Economic Conditions and Suicide Rates in New York City

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´╗┐Economic Conditions and Suicide Rates in New York City

Abstract and Introduction


Extant analyses of the relation between economic conditions and population health were often based on annualized data and were susceptible to confounding by nonlinear time trends. In the present study, the authors used generalized additive models with nonparametric smoothing splines to examine the association between economic conditions, including levels of economic activity in New York State and the degree of volatility in the New York Stock Exchange, and monthly rates of death by suicide in New York City. The rate of suicide declined linearly from 8.1 per 100,000 people in 1990 to 4.8 per 100,000 people in 1999 and then remained stable from 1999 to 2006. In a generalized additive model in which the authors accounted for long-term and seasonal time trends, there was a negative association between monthly levels of economic activity and rates of suicide; the predicted rate of suicide was 0.12 per 100,000 persons lower when economic activity was at its peak compared with when it was at its nadir. The relation between economic activity and suicide differed by race/ethnicity and sex. Stock market volatility was not associated with suicide rates. Further work is needed to elucidate pathways that link economic conditions and suicide.


Globally, approximately 1 million people per year commit suicide. A recent review in which risk factors for suicide were summarized showed a focus on studies assessing proximal characteristics, including psychiatric morbidity and history of self-harm, which are present in approximately 90% and 40% of individuals who commit suicide, respectively. Genetic factors, exposure to childhood adversities and stressful life events, access to means of committing suicide (e.g., access to firearms or prescription drugs), and poorer physical health are also associated with suicide.

Rates of suicide death exhibit substantial variability, both within places over time and across geographic regions, at different scales. Although proximal risk factors contribute to our understanding of the factors that predict individual-level vulnerability to suicide, they are unlikely to explain observed spatiotemporal variability in rates of suicide. As noted by Emile Durkheim in his seminal work Suicide, the determinants of individual cases of suicide might be distinct from the determinants of the suicide rate, a social attribute that Durkheim considered a new fact sui generis. From a population-health perspective, variability in the rate of suicide might reflect changes in exposure to intermittent stressors that occur within populations, including instability in the economic cycle.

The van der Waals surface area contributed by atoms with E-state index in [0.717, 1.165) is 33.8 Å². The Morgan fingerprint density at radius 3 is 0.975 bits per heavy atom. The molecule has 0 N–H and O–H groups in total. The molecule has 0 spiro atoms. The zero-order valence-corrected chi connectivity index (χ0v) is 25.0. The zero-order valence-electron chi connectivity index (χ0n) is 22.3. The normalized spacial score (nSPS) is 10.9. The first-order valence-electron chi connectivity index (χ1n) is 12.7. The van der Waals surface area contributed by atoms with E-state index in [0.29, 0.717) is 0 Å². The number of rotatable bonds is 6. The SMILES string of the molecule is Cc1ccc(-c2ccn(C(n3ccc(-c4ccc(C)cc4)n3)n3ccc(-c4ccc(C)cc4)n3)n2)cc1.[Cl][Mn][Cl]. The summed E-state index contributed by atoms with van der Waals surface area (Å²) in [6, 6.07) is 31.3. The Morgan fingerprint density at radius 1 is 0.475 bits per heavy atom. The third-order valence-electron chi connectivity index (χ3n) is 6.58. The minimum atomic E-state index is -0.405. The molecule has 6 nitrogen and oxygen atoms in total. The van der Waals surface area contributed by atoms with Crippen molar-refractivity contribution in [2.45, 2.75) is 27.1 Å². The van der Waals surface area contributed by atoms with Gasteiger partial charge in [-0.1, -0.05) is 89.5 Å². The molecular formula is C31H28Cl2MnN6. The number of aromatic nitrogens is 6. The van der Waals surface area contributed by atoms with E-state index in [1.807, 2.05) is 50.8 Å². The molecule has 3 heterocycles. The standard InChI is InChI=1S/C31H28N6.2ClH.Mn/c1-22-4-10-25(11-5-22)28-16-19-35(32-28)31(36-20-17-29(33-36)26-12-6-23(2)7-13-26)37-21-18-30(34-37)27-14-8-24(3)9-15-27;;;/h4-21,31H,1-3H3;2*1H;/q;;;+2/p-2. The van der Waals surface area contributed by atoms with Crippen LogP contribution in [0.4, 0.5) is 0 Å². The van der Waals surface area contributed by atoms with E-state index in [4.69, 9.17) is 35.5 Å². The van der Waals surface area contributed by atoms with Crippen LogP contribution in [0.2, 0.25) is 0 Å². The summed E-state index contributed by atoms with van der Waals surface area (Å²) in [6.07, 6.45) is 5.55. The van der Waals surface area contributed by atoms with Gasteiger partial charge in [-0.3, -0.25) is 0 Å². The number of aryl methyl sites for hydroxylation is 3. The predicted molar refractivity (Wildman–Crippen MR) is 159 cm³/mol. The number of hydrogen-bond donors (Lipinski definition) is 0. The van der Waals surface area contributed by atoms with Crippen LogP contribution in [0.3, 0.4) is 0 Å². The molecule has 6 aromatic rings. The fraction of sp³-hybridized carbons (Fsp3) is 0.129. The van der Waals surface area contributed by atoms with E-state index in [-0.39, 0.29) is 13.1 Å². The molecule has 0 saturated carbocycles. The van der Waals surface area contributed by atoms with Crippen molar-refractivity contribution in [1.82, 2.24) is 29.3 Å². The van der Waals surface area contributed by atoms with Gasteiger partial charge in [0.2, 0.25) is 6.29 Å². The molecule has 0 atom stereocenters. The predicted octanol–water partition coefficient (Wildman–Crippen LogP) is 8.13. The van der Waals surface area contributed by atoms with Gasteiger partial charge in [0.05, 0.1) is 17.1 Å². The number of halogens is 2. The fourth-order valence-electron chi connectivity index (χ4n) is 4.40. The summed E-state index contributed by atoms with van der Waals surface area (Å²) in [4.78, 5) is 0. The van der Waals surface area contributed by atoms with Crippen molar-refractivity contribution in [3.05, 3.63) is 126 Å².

A growing body of empirical work has considered how economic conditions are associated with mortality. Although some research has indicated that economic downturns and rapid economic change adversely affect health, recent econometric analyses showed that economic expansions are associated with increased mortality rates and shorter life expectancies at the population level, resulting in the counterintuitive conclusion that recessions are "good for your health". A notable exception is suicide. Work investigating the relation between economic conditions and suicide generally shows that rates of suicide tend to fluctuate countercyclically with economic activity, increasing during recessions and economic downturns. However, findings have been inconsistent; for example, suicide rates fluctuated countercyclically in some countries during the Asian financial crisis of the late 1990s but remained stable or declined during a recession in Finland in the early 1990s. Alternative methodological approaches for handling challenges to internal validity may contribute to mixed findings.

One of the primary challenges to research concerning economic conditions and health is confounding. Most studies are based on parametric modeling of annualized data and may not adequately account for measured and unmeasured time-varying confounders, potentially resulting in biased estimates of the association between economic conditions and suicide. For example, seasonal and long-term secular trends, such as levels of spending on mental health services, may confound the association between economic conditions and suicide rates. The application of nonparametric alternatives such as generalized additive models (GAMs), which account for potential time-varying confounding using smoothing functions, to data of finer temporal resolution offers a flexible alternative to the traditional approach. A second threat is measurement error. Economic conditions are generally measured using gross domestic product, an important economic indicator that nonetheless may be removed from the everyday experience of individuals. Alternative measures, such as levels of employment, hours worked, consumer confidence, and stock market volatility, might more adequately capture the economic insecurity experienced by populations during times of economic crisis.

In light of these challenges, we explored the use of GAMs applied to historical economic and suicide data from New York City (NYC) to estimate the relation between economic conditions, measured by economic activity and volatility in the stock market, and monthly rates of suicide. Furthermore, as data from recent studies have suggested that the method of death and demographic characteristics, including sex and age, may moderate the relation between levels of economic activity and suicide, we assessed whether the relation between economic conditions and suicide rates varied according to the type of suicide (i.e., violent vs. nonviolent) and individual-level demographic characteristics (i.e., age, sex, or race/ethnicity).

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